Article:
John Walker, the American-born musician who was the frontman for the Walker Brothers, one of the most successful bands of Britain's Golden Age of rock 'n' roll, has died at age 67.
Walker died Saturday of liver cancer, his personal assistant, Polly Klemmer, told The Associated Press. He had continued to work until just a few weeks ago, making his last concert appearance in Los Angeles in March, Klemmer said Sunday.
He had his greatest success as the guitarist and vocalist for the Walker Brothers, which produced such 1960s hits as "The Sun Ain't Gonna Shine Anymore," "Love Her," "Make it Easy on Yourself" and "My Ship Is Comin' In."
While the Beatles and other British groups were remaking the face of rock 'n' roll during the so-called British invasion of America in the mid-1960s, Walker moved from the United States to England instead.
There, he and two other Americans, bassist Scott Engel and drummer Gary Leeds, called themselves the Walker Brothers and each adopted Walker as his surname, although they were not related. They had instant success with their first British recording, 1964's "Love Her," and a string of hits quickly followed.
Walker, who was born John Maus, had begun using the name Walker professionally when he was 17, adopting it, according to some accounts, so he could obtain a fake I.D. that allowed him to play at nightclubs he was too young to legally enter.
He, Engel and drummer Al "Tiny" Schneider, first used the name Walker Brothers when they worked as the house band at the Hollywood nightclub Gazzari's, shortly before he and Engel moved to Britain and joined Leeds.
As part of the Walker Brothers, he toured the world and sold more than 23 million records, according to his website.
The group also appeared on numerous British television shows in the 1960s, including the popular music programs "Ready, Steady, Go," "Top of the Pops" and the "Billy Cotton Band Show." He also appeared in the film "Beach Ball," the German music series "Beat Club" and other shows.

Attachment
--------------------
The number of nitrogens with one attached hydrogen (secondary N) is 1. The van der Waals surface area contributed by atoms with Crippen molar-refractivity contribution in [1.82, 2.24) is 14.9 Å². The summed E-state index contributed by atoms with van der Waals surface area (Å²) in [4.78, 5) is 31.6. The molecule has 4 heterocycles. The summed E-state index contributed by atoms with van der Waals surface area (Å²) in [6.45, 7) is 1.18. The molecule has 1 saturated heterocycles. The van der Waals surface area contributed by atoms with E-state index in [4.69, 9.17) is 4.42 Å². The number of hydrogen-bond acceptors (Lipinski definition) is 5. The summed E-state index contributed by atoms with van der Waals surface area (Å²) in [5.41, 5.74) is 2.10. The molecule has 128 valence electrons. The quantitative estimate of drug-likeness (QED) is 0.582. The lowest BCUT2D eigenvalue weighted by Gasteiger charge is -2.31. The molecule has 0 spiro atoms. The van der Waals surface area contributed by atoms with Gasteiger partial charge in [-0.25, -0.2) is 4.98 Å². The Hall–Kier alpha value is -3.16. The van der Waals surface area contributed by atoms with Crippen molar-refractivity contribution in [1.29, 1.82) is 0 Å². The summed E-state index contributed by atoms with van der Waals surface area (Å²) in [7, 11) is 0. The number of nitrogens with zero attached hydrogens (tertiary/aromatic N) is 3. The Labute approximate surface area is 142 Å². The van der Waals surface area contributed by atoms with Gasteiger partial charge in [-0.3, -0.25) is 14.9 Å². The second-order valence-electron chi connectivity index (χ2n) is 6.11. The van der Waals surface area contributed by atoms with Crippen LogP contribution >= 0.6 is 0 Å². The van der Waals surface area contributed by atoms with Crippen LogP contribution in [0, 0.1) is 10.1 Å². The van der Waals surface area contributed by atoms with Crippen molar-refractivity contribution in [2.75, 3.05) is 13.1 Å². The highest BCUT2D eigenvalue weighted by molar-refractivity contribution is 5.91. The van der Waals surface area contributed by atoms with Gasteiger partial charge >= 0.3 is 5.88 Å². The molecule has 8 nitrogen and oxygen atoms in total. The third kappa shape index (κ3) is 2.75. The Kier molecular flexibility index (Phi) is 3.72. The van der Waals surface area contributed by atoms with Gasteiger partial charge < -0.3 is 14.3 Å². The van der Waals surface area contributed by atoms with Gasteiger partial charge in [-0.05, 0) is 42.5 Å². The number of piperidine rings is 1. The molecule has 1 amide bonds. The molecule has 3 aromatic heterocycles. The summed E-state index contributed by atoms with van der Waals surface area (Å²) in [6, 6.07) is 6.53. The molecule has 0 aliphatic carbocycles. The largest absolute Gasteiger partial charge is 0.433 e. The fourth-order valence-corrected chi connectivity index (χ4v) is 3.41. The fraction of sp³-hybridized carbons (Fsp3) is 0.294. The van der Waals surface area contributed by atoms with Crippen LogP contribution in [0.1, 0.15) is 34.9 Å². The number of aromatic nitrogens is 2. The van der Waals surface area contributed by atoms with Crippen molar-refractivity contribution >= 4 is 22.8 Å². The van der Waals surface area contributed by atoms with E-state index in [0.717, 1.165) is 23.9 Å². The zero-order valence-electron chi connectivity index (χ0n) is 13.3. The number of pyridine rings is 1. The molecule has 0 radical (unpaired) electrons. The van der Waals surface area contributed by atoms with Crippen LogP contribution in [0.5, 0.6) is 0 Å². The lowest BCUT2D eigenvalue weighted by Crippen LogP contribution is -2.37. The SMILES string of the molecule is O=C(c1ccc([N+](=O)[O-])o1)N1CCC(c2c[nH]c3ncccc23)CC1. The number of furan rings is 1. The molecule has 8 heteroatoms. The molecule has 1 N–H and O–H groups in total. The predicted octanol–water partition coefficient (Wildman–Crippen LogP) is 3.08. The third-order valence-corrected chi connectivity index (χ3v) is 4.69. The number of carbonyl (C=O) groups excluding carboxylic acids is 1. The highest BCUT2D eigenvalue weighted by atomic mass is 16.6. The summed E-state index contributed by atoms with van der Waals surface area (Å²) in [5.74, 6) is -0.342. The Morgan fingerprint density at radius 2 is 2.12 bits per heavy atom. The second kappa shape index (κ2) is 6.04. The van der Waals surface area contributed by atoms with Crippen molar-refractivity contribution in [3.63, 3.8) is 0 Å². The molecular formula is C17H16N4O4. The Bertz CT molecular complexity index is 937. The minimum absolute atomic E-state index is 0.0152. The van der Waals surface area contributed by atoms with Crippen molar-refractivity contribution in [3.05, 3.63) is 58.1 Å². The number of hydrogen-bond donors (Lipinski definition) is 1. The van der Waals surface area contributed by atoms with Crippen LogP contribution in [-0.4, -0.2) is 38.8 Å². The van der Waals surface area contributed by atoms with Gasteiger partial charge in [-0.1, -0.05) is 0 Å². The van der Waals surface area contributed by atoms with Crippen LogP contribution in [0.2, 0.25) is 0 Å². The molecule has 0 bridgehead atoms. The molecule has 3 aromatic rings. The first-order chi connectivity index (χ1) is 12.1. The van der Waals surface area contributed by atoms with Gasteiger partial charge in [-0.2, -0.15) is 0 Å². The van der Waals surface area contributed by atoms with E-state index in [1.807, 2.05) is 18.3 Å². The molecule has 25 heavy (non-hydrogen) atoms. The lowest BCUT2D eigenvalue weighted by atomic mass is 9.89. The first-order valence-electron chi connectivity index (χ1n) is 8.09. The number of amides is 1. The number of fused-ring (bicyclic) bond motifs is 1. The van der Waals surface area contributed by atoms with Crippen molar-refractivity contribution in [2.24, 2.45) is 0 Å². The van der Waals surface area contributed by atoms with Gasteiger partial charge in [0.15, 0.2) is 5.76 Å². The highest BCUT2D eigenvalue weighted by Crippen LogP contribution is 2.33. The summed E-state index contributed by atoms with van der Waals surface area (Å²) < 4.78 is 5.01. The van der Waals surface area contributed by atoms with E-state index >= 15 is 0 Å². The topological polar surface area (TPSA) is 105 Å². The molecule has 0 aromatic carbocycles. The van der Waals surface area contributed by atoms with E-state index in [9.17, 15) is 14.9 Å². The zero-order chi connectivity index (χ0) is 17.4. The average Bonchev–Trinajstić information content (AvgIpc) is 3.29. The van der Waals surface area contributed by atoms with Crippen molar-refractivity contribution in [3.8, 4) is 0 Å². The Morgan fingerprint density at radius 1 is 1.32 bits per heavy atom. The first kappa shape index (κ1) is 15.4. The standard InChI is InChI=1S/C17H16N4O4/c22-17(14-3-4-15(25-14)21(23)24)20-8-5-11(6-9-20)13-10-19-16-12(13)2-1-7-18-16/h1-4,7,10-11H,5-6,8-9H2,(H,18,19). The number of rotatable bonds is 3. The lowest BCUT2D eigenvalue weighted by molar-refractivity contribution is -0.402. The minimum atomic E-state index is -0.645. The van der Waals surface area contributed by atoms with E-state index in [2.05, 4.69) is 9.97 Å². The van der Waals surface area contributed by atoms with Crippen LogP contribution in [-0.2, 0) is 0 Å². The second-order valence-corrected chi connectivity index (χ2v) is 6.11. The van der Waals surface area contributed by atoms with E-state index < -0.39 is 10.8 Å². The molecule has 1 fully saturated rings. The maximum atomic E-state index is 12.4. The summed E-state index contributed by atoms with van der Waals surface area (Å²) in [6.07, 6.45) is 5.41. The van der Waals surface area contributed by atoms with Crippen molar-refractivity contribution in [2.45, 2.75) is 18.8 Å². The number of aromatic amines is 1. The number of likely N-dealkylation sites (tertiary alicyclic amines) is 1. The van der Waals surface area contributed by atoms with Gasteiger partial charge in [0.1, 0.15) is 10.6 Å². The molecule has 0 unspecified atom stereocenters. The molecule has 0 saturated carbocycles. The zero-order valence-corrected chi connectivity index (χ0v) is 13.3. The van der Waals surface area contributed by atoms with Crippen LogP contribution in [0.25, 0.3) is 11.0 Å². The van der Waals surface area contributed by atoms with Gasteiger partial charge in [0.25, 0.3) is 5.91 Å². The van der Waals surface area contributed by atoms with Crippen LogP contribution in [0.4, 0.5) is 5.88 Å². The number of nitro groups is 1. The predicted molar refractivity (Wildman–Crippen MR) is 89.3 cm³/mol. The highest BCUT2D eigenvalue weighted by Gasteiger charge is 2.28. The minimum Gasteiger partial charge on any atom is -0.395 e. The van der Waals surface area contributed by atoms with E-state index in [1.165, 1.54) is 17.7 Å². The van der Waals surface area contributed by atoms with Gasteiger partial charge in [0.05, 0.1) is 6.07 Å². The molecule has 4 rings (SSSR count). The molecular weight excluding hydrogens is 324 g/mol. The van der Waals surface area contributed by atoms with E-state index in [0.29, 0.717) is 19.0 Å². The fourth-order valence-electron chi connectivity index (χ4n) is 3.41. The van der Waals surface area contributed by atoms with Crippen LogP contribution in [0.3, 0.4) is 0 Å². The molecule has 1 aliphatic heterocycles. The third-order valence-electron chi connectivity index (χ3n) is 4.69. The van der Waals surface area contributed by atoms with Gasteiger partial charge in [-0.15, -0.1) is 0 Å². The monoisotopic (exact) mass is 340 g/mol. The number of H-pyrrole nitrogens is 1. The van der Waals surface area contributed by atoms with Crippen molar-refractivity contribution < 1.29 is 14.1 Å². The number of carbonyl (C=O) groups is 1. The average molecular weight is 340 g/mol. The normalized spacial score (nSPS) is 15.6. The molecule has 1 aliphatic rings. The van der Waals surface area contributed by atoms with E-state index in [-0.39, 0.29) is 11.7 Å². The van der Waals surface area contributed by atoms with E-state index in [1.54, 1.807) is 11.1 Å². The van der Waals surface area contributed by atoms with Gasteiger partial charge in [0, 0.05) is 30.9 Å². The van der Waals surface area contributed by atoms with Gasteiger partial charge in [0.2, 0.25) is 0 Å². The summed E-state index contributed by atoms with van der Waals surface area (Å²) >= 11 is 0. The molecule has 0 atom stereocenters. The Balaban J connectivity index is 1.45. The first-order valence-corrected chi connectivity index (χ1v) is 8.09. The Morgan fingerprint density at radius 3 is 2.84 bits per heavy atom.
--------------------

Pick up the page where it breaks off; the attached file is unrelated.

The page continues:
Walker, who took up the guitar at age 14, began performing professionally in the late 1950s. By the early 1960s he was a regular at such popular Hollywood clubs as Pandora's Box on the Sunset Strip and on the college circuit.
During those years, he worked with such musicians as Ritchie Valens and Glen Campbell, with producer Phil Spector and songwriters Tommy Boyce and Bobby Hart, who wrote for the Monkees and other groups.
Although he returned to the United States in the 1980s, Klemmer said Sunday that Walker continued to tour England every year as part of a "Silver 60s" show until his health declined last year. He was diagnosed with cancer in December.
"He had put together an LA-based band and had planned to do more performing here," she said.
Walker is survived by his wife, Cynthia; a sister, Judy Hoyt; children Jamie Maus Anderson, Nickoletta Drew Maus, Adam Sarrazin and Heather Stewart, as well as several grandchildren.
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